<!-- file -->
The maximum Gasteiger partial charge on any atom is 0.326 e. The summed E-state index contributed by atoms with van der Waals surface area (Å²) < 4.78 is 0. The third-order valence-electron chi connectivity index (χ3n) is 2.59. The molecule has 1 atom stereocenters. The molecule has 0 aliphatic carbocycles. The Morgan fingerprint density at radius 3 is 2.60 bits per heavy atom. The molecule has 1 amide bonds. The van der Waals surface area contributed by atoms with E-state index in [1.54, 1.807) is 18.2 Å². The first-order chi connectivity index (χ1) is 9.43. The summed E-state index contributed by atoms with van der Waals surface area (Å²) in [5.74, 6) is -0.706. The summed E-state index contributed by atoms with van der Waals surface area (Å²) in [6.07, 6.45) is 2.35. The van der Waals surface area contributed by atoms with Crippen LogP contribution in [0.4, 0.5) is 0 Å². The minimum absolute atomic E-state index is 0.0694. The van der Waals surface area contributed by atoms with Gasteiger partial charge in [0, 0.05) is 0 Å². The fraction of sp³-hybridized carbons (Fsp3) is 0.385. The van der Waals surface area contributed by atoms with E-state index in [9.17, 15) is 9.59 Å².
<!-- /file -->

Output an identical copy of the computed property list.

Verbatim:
The maximum Gasteiger partial charge on any atom is 0.326 e. The summed E-state index contributed by atoms with van der Waals surface area (Å²) < 4.78 is 0. The third-order valence-electron chi connectivity index (χ3n) is 2.59. The molecule has 1 atom stereocenters. The molecule has 0 aliphatic carbocycles. The Morgan fingerprint density at radius 3 is 2.60 bits per heavy atom. The molecule has 1 amide bonds. The van der Waals surface area contributed by atoms with E-state index in [1.54, 1.807) is 18.2 Å². The first-order chi connectivity index (χ1) is 9.43. The summed E-state index contributed by atoms with van der Waals surface area (Å²) in [5.74, 6) is -0.706. The summed E-state index contributed by atoms with van der Waals surface area (Å²) in [6.07, 6.45) is 2.35. The van der Waals surface area contributed by atoms with Crippen LogP contribution in [0.4, 0.5) is 0 Å². The minimum absolute atomic E-state index is 0.0694. The van der Waals surface area contributed by atoms with Gasteiger partial charge in [0, 0.05) is 0 Å². The fraction of sp³-hybridized carbons (Fsp3) is 0.385. The van der Waals surface area contributed by atoms with E-state index in [9.17, 15) is 9.59 Å².